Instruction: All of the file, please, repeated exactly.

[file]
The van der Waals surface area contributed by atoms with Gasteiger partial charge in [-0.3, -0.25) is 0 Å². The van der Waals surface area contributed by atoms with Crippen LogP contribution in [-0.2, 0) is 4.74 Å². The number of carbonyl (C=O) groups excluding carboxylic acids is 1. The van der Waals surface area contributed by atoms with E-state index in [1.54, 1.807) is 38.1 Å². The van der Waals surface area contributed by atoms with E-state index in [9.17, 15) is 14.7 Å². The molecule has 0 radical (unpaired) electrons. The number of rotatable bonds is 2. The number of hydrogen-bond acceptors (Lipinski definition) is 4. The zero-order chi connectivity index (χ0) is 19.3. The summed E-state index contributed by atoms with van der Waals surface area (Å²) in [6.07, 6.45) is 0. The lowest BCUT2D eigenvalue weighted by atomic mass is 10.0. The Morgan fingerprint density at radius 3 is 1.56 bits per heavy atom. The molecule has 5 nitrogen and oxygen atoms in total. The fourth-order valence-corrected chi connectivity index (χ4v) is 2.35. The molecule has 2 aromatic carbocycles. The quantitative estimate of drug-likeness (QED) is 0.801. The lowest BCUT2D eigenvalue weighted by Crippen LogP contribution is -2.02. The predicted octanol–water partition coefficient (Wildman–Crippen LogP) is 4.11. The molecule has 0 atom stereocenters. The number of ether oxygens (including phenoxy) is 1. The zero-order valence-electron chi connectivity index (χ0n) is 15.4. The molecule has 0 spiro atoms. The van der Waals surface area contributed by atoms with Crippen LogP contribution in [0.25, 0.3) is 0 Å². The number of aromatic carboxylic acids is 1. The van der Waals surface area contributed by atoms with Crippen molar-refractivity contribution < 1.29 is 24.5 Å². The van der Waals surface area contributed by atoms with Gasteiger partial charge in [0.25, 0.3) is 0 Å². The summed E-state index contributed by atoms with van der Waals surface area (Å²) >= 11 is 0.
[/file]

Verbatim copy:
The van der Waals surface area contributed by atoms with Gasteiger partial charge in [-0.3, -0.25) is 0 Å². The van der Waals surface area contributed by atoms with Crippen LogP contribution in [-0.2, 0) is 4.74 Å². The number of carbonyl (C=O) groups excluding carboxylic acids is 1. The van der Waals surface area contributed by atoms with E-state index in [1.54, 1.807) is 38.1 Å². The van der Waals surface area contributed by atoms with E-state index in [9.17, 15) is 14.7 Å². The molecule has 0 radical (unpaired) electrons. The number of rotatable bonds is 2. The number of hydrogen-bond acceptors (Lipinski definition) is 4. The zero-order chi connectivity index (χ0) is 19.3. The summed E-state index contributed by atoms with van der Waals surface area (Å²) in [6.07, 6.45) is 0. The lowest BCUT2D eigenvalue weighted by atomic mass is 10.0. The Morgan fingerprint density at radius 3 is 1.56 bits per heavy atom. The molecule has 5 nitrogen and oxygen atoms in total. The fourth-order valence-corrected chi connectivity index (χ4v) is 2.35. The molecule has 2 aromatic carbocycles. The quantitative estimate of drug-likeness (QED) is 0.801. The lowest BCUT2D eigenvalue weighted by Crippen LogP contribution is -2.02. The predicted octanol–water partition coefficient (Wildman–Crippen LogP) is 4.11. The molecule has 0 atom stereocenters. The number of ether oxygens (including phenoxy) is 1. The zero-order valence-electron chi connectivity index (χ0n) is 15.4. The molecule has 0 spiro atoms. The van der Waals surface area contributed by atoms with Crippen LogP contribution in [0.25, 0.3) is 0 Å². The number of aromatic carboxylic acids is 1. The van der Waals surface area contributed by atoms with Crippen molar-refractivity contribution < 1.29 is 24.5 Å². The van der Waals surface area contributed by atoms with Gasteiger partial charge in [0.25, 0.3) is 0 Å². The summed E-state index contributed by atoms with van der Waals surface area (Å²) >= 11 is 0.